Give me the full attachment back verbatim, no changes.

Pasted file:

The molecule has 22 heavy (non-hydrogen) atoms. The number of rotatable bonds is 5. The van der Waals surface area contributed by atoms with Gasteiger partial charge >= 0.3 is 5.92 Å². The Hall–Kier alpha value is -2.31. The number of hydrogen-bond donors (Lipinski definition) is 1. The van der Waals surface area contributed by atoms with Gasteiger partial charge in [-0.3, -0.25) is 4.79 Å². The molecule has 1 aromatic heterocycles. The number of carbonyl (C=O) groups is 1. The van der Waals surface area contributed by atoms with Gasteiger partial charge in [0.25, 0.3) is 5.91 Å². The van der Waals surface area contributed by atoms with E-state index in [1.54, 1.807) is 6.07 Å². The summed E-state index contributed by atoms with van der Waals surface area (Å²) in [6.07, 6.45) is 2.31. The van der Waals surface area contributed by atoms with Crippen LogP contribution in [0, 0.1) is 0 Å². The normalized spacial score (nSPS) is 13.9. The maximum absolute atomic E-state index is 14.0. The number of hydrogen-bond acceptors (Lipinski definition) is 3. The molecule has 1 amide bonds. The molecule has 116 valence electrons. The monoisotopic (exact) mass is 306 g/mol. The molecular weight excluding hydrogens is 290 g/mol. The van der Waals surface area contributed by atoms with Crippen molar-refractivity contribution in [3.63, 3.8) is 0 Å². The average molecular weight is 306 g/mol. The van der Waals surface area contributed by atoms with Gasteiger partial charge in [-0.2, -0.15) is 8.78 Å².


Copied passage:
The molecule has 22 heavy (non-hydrogen) atoms. The number of rotatable bonds is 5. The van der Waals surface area contributed by atoms with Gasteiger partial charge >= 0.3 is 5.92 Å². The Hall–Kier alpha value is -2.31. The number of hydrogen-bond donors (Lipinski definition) is 1. The van der Waals surface area contributed by atoms with Gasteiger partial charge in [-0.3, -0.25) is 4.79 Å². The molecule has 1 aromatic heterocycles. The number of carbonyl (C=O) groups is 1. The van der Waals surface area contributed by atoms with Gasteiger partial charge in [0.25, 0.3) is 5.91 Å². The van der Waals surface area contributed by atoms with E-state index in [1.54, 1.807) is 6.07 Å². The summed E-state index contributed by atoms with van der Waals surface area (Å²) in [6.07, 6.45) is 2.31. The van der Waals surface area contributed by atoms with Crippen LogP contribution in [0, 0.1) is 0 Å². The normalized spacial score (nSPS) is 13.9. The maximum absolute atomic E-state index is 14.0. The number of hydrogen-bond acceptors (Lipinski definition) is 3. The molecule has 1 amide bonds. The molecule has 116 valence electrons. The monoisotopic (exact) mass is 306 g/mol. The molecular weight excluding hydrogens is 290 g/mol. The van der Waals surface area contributed by atoms with Crippen molar-refractivity contribution in [3.63, 3.8) is 0 Å². The average molecular weight is 306 g/mol. The van der Waals surface area contributed by atoms with Gasteiger partial charge in [-0.2, -0.15) is 8.78 Å².